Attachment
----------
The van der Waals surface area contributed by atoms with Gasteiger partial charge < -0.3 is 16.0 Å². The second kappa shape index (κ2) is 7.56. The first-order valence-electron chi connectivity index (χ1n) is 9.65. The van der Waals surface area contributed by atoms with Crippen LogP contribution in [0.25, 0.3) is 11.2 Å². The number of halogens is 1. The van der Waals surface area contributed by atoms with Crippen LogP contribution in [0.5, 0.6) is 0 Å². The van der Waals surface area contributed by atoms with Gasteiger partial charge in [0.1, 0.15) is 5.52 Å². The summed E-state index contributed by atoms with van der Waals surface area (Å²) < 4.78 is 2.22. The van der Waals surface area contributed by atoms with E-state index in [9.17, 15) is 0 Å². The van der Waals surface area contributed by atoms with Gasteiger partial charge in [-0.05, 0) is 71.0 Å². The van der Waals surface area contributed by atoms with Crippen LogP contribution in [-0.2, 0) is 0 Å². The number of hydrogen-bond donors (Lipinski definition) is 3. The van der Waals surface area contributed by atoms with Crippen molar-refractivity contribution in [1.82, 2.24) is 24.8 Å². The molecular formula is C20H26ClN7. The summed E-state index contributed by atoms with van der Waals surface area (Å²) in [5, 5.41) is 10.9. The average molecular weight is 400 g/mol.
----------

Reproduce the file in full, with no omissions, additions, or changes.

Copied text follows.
The van der Waals surface area contributed by atoms with Gasteiger partial charge < -0.3 is 16.0 Å². The second kappa shape index (κ2) is 7.56. The first-order valence-electron chi connectivity index (χ1n) is 9.65. The van der Waals surface area contributed by atoms with Crippen LogP contribution in [0.25, 0.3) is 11.2 Å². The number of halogens is 1. The van der Waals surface area contributed by atoms with Crippen LogP contribution in [0.5, 0.6) is 0 Å². The van der Waals surface area contributed by atoms with Gasteiger partial charge in [0.1, 0.15) is 5.52 Å². The summed E-state index contributed by atoms with van der Waals surface area (Å²) < 4.78 is 2.22. The van der Waals surface area contributed by atoms with E-state index in [9.17, 15) is 0 Å². The van der Waals surface area contributed by atoms with Gasteiger partial charge in [-0.05, 0) is 71.0 Å². The van der Waals surface area contributed by atoms with Crippen LogP contribution in [-0.2, 0) is 0 Å². The number of hydrogen-bond donors (Lipinski definition) is 3. The van der Waals surface area contributed by atoms with Crippen molar-refractivity contribution in [1.82, 2.24) is 24.8 Å². The molecular formula is C20H26ClN7. The summed E-state index contributed by atoms with van der Waals surface area (Å²) in [5, 5.41) is 10.9. The average molecular weight is 400 g/mol.